structure of the conventional export sector, raising agricultural
employment isn't guaranteed to improve farmers' lot, or to
extend the benefits of organic food to consumers within Turkey.
Sector growth means
organic can finally come home
On Istanbul's bustling Istiklal Street, foreign folk –
and their money – intermingle fluidly with their local
counterparts. Ambar Organic and Natural Products Store is one
quick turn off that bustling pedestrian thoroughfare, but its
trickle of customers bespeaks its symbolic position well to
the margins of the humming corridor of commerce.
But, says Uygun Aksoy, the domestic market may be poised
on the brink of its own boom. She points out that domestic
sales of organic food are already growing as quickly as exports,
just from a much smaller volume. In 2000, Turkey counted some
50 such organic retail outlets, with the number projected
to double by next year. As large organic firms complete the
conversion process, and a new crop of trained organic extensionists
help even more small farms become certified, all of Turkey's
organic production will no longer be tied up in export contracts.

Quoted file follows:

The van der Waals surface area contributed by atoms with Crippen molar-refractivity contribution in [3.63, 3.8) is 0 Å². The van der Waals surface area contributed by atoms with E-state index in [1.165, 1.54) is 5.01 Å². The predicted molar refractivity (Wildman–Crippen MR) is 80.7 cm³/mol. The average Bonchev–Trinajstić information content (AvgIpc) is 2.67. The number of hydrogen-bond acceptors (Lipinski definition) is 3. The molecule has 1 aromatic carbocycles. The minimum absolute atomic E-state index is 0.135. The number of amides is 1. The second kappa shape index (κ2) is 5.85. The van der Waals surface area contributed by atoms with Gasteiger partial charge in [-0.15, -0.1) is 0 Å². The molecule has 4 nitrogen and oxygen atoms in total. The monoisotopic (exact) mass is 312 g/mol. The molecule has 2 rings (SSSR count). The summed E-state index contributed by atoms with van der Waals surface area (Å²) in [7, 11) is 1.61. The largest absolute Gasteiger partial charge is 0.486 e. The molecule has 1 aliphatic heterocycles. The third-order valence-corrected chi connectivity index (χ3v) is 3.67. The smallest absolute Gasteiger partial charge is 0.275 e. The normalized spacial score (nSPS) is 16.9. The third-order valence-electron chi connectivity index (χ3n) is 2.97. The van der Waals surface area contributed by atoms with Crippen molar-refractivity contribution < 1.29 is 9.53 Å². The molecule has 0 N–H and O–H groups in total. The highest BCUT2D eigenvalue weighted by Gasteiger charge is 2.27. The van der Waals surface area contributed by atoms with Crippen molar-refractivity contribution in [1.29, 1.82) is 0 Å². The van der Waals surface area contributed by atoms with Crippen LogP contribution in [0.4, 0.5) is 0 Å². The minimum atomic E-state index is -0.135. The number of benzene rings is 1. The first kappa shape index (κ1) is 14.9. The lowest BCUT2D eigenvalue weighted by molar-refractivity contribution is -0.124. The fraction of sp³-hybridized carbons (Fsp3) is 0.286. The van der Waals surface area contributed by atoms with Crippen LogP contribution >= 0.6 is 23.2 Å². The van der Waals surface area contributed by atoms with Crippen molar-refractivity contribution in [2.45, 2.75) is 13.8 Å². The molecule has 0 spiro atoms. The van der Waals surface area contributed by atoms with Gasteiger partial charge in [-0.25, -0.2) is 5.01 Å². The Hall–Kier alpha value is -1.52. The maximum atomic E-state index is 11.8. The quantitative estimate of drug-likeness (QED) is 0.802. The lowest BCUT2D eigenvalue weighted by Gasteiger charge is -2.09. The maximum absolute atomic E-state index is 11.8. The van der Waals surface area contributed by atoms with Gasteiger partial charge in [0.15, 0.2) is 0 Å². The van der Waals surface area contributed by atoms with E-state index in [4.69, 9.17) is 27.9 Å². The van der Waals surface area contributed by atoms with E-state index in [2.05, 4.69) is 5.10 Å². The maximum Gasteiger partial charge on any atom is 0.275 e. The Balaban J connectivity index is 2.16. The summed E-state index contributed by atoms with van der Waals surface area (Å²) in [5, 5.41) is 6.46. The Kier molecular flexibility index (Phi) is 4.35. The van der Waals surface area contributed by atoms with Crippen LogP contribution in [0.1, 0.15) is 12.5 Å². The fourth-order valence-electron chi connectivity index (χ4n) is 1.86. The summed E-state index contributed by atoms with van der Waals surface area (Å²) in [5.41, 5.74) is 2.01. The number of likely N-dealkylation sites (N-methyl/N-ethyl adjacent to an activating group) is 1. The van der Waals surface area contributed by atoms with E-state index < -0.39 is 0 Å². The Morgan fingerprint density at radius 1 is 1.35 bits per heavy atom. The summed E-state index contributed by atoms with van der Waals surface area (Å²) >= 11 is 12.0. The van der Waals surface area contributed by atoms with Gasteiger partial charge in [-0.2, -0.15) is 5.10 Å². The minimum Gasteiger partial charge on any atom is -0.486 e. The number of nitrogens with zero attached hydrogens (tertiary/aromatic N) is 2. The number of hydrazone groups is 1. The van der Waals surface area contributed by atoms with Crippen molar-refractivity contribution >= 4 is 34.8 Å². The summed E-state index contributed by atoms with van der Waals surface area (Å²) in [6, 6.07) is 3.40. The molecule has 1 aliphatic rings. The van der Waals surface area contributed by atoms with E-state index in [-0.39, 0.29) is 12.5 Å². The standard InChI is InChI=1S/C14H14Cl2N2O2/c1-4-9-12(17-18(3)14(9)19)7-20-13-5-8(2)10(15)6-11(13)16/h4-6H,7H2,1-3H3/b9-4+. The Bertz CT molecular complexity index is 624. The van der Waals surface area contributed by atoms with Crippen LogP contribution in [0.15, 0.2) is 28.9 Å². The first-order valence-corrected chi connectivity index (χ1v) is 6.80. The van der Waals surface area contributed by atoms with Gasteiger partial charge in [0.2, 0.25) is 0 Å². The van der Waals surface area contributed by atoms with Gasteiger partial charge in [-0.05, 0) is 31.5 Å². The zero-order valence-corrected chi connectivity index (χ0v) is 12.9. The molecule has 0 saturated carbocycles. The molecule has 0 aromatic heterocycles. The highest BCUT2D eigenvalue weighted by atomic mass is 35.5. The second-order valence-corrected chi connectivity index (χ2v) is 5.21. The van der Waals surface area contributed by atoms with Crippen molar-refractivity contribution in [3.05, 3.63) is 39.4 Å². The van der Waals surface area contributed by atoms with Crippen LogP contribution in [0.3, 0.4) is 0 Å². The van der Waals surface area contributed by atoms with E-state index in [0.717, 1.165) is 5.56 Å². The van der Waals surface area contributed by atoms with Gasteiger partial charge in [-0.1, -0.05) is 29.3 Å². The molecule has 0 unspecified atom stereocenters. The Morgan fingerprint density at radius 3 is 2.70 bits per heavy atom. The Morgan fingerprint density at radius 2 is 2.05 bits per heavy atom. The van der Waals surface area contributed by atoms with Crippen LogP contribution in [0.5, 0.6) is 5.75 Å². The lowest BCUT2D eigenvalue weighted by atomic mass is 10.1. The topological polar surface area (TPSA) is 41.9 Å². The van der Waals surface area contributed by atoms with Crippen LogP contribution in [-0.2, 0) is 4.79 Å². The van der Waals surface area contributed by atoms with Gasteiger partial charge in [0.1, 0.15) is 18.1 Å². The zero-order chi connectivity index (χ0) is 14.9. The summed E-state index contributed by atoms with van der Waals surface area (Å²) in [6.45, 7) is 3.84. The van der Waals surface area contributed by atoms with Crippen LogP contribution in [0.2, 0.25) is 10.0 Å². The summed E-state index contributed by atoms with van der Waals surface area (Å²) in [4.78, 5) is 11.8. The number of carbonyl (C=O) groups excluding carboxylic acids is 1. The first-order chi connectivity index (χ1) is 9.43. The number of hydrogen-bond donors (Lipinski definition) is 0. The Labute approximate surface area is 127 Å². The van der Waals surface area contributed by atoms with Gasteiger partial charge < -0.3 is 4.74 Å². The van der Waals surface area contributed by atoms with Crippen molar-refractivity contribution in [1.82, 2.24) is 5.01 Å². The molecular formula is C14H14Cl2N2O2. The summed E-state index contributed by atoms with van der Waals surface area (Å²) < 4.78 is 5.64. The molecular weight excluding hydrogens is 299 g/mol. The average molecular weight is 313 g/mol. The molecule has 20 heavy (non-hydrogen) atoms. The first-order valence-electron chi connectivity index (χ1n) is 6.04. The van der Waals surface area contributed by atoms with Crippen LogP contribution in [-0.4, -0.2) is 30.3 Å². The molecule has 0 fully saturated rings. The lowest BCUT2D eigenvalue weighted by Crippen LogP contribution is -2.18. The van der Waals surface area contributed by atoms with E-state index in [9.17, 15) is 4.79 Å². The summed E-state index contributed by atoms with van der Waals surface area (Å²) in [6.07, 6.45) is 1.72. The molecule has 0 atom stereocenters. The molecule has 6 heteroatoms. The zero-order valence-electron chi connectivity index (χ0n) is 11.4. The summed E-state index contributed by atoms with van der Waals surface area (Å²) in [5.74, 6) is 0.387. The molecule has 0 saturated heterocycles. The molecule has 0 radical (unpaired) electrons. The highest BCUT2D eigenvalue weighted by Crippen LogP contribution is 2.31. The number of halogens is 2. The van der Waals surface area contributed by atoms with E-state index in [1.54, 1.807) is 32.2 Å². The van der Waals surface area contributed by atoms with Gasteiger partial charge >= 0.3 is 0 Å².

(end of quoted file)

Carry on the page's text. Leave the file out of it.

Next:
With Turkey's large supermarket chains beginning to market
organic food to their own shoppers, Aksoy speculates that
the domestic market will develop rapidly.
Like their European counterparts, though, Turkish consumers
pay higher premiums for organic food than the farmers receive,
making organic accessible only to the 10% of the population
in this highly agrarian state. To Bugday, the Turkish Association
for Sustainable Living, this dynamic points clearly to a need
for more fundamental solutions.
"We stand for the side where we create alternatives,"
says Victor Ananias a coordinator at Bugday. In 1989, he and
a group of friends started a market stand for "consciously-produced
products" in the city of Bodrum. The stand became a store,